President Barack Obama is reading it. Thomas Keneally loved it.
New York Times reviewer Michiko Kakutani called it ‘an excruciating, terrifying, life-altering story that is an indelible fictional testament to the prisoners there’. And the literary editor of the Washington Post says, ‘Nothing since Cormac McCarthy’s The Road has shaken me like this … This is a classic work of war fiction from a world-class writer.’
Richard Flanagan made world headlines when he won the Man Booker Prize for his intensely personal novel The Narrow Road to the Deep North this year.
This acclaimed masterpiece – in a career studded with highlights – is inspired by the experiences of Flanagan’s father as a prisoner of war on the Thai-Burma railway, the stories the author grew up with. It intersperses the gruelling experience of war, in all its horror and human endurance, with a passionate love story that spans a lifetime.
In the first big interview with Richard Flanagan since he won the Man Booker, he’ll sit down with Wheeler Centre director Michael Williams to talk about the novel, his long literary career, and his many passions.
This is an exclusive event with one of Australia’s most successful writing talents, straight from his greatest career triumph – delving deep into the book he’s always wanted to write. An opportunity you won’t want to miss.
(Photo: Ulf Anderson.)
Richard Flanagan was born in Tasmania in 1961. His novels Death of a River Guide, The Sound of One Hand Clapping, Gould’s Book of Fish, The Unknown Terrorist, Wanting and The Narrow Road to the Deep North have received numerous honours and are published in 42 countries. He won the Man Booker Prize for The Narrow Road to the Deep North in 2014.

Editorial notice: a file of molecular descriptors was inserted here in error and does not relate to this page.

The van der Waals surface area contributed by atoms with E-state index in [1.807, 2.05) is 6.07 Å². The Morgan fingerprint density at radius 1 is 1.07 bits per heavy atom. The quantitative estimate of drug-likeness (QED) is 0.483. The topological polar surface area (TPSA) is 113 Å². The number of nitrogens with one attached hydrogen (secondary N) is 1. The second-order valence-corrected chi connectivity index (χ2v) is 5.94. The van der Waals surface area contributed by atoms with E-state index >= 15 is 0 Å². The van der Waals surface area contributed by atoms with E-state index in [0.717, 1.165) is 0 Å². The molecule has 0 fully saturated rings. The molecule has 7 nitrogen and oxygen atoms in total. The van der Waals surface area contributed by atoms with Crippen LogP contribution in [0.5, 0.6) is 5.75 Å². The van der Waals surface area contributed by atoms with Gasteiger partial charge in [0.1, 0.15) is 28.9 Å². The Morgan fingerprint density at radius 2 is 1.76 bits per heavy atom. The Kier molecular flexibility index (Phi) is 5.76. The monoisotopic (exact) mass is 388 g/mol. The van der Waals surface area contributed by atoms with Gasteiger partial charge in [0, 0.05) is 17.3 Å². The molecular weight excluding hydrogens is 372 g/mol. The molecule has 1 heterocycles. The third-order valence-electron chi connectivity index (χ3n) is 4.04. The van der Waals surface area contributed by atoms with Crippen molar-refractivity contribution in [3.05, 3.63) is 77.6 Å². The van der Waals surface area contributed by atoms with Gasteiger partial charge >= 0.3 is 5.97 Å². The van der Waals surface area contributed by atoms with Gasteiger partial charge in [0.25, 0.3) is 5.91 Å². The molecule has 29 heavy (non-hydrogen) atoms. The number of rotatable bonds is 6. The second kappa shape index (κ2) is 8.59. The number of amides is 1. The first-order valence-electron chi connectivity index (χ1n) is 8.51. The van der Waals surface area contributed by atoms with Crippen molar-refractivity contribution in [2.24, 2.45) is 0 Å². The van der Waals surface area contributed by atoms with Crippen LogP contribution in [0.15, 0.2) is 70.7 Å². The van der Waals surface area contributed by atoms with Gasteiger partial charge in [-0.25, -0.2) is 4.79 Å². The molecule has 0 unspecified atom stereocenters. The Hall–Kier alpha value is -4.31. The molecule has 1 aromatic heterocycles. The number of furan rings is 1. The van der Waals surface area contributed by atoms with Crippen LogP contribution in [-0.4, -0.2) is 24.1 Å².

Michael Williams is the Director of the Wheeler Centre for Books, Writing and Ideas in Melbourne. He has worked at the Wheeler Centre since inception in 2009, when he was hired as the Head of Programming before being appointed as Director in September 2011.
He has hosted Blueprint for Living (2015–2016), then Talkfest (2017–2019), on ABC RN. He remains a regular guest on ABC Radio and TV. Michael has also worked as a Breakfast presenter for Melbourne’s 3RRR, as a member of the Australia Council’s Literature Board, in publishing and has written extensively for the Guardian, the Age, Sydney Morning Herald, Australian and elsewhere.